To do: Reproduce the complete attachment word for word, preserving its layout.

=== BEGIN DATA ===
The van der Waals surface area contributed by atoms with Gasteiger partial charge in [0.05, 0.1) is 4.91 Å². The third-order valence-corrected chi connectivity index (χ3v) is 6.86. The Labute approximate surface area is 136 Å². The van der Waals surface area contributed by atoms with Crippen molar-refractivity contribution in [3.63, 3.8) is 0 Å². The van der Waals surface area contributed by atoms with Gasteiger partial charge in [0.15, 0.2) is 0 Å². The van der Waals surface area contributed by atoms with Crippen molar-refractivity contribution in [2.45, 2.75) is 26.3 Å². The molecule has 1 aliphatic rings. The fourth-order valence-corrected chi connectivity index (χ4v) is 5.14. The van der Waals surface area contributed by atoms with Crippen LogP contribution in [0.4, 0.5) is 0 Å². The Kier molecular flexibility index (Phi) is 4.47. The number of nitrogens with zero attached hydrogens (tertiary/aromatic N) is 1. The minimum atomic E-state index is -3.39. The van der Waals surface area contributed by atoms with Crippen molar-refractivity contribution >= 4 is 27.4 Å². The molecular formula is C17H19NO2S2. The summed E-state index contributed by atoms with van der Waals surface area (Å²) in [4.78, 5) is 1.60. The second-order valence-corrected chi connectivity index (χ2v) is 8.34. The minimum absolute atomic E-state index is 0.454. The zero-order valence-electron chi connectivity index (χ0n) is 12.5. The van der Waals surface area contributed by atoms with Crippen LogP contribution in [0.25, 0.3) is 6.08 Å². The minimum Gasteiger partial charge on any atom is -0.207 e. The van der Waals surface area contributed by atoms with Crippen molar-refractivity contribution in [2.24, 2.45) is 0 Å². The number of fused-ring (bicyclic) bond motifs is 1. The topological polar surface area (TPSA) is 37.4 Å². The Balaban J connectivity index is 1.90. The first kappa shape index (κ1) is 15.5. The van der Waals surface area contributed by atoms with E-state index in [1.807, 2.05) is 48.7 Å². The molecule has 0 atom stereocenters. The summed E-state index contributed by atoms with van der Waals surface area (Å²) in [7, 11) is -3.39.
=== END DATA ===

The van der Waals surface area contributed by atoms with Gasteiger partial charge in [0.05, 0.1) is 4.91 Å². The third-order valence-corrected chi connectivity index (χ3v) is 6.86. The Labute approximate surface area is 136 Å². The van der Waals surface area contributed by atoms with Crippen molar-refractivity contribution in [3.63, 3.8) is 0 Å². The van der Waals surface area contributed by atoms with Gasteiger partial charge in [0.15, 0.2) is 0 Å². The van der Waals surface area contributed by atoms with Crippen molar-refractivity contribution in [2.45, 2.75) is 26.3 Å². The molecule has 1 aliphatic rings. The fourth-order valence-corrected chi connectivity index (χ4v) is 5.14. The van der Waals surface area contributed by atoms with Crippen LogP contribution in [0.4, 0.5) is 0 Å². The Kier molecular flexibility index (Phi) is 4.47. The number of nitrogens with zero attached hydrogens (tertiary/aromatic N) is 1. The minimum atomic E-state index is -3.39. The van der Waals surface area contributed by atoms with Crippen molar-refractivity contribution >= 4 is 27.4 Å². The molecular formula is C17H19NO2S2. The summed E-state index contributed by atoms with van der Waals surface area (Å²) in [4.78, 5) is 1.60. The second-order valence-corrected chi connectivity index (χ2v) is 8.34. The minimum absolute atomic E-state index is 0.454. The zero-order valence-electron chi connectivity index (χ0n) is 12.5. The van der Waals surface area contributed by atoms with Crippen LogP contribution in [0.25, 0.3) is 6.08 Å². The minimum Gasteiger partial charge on any atom is -0.207 e. The van der Waals surface area contributed by atoms with Crippen molar-refractivity contribution in [2.24, 2.45) is 0 Å². The number of fused-ring (bicyclic) bond motifs is 1. The topological polar surface area (TPSA) is 37.4 Å². The Balaban J connectivity index is 1.90. The first kappa shape index (κ1) is 15.5. The van der Waals surface area contributed by atoms with E-state index in [1.807, 2.05) is 48.7 Å². The molecule has 0 atom stereocenters. The summed E-state index contributed by atoms with van der Waals surface area (Å²) in [7, 11) is -3.39.